A Beginner’s Guide to Investing
Investments can be used to make more money from savings or other cash. However, they can also be unpredictable, going down as well as up. So, when choosing a potential investment, it is often best to consult a Financial Adviser who can help you make an informed decision.
What is an investment?
Put simply, they are something you either buy or put money into in the hopes of getting a profitable return. There are four main types of investment, also known as “asset classes” and when you have all these assets together, they are called a portfolio:
- Shares: this allows you to buy a stake in a company
- Cash: these are the savings you put into a bank account
- Property: this is when you invest in a building, either commercial or residential
- Fixed interest securities (also known as bonds): this is when you loan your money to either a company or a government
There are other kinds of investment, too including:
- Foreign currency
- Collectible like art and antiques
- Commodities like oil, rubber or gold
The profits you earn from an investment are called returns. These can be paid in several different ways, including:
- Dividends (from shares)
- Rent (from properties)
- Interest (from cash deposits and fixed interest securities)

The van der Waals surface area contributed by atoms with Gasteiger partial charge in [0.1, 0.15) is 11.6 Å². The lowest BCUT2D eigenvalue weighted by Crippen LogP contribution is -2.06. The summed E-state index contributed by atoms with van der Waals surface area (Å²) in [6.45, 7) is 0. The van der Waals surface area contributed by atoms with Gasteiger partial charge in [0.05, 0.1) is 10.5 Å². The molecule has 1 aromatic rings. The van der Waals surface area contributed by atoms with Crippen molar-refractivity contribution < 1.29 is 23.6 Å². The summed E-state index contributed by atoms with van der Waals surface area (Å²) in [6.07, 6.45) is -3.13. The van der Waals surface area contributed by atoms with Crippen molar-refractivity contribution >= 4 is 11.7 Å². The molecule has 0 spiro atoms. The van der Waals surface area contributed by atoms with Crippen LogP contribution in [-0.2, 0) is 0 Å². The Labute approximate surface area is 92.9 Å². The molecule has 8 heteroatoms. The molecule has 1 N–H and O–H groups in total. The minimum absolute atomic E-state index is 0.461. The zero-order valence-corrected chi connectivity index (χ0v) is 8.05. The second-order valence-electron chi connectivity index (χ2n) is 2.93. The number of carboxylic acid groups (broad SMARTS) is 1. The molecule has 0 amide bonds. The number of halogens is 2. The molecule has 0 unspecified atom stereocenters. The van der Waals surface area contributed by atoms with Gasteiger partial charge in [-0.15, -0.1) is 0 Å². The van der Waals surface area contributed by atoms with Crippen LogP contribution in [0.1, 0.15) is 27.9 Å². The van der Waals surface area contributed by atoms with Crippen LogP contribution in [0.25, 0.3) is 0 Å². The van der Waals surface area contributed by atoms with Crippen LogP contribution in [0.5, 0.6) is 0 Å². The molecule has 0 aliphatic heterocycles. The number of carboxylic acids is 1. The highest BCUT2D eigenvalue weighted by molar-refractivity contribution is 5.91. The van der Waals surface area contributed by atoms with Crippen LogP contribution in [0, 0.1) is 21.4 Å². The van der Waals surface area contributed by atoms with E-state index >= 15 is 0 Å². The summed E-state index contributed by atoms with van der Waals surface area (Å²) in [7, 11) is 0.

- Capital gains or losses
It should also be noted however, that you will often be required to pay fees to service providers for management of your investments. These have the potential to significantly lessen your returns and should be enquired about before you decide to invest.
As we mentioned before, investments can be profitable but there is no such thing as a “risk-free” investment. However, the amount of risk very much varies depending on what you invest in. For instance, money in secure deposits (i.e. savings accounts) risks losing value in real terms, also known as buying power, over time due to interest rates not keeping up with inflation.
However, as The Money Advice Service puts it, “index-linked investments that follow the rate of inflation don’t always follow market interest rates. This means that if inflation falls you could earn less in interest than you expected.” Although stock market investments may beat inflation and interest rates in time, you risk prices being low when you want to sell, which in turn could result in a poor return or even a loss of money.
Financial Advisers may suggest spreading the risk of investing by putting your money into different products and asset classes, which is called diversifying. It means that, if one of your investments isn’t as much of a success as you hoped, you’ll have others that may be doing better.
Should I invest?
The best thing you can do when considering investing is to go and speak to a Financial Adviser. They will have the knowledge and the resources to help you figure out exactly what you want to do.
If you want help with your investments, get in touch with us today at firstname.lastname@example.org or call 01992 500 261 now and see how we can help address your financial future.
This article is for information only and must not be considered as financial advice. We always recommend that you seek independent financial advice before making any financial decisions. Investments can go down as well as up and you may get back less than you invested.
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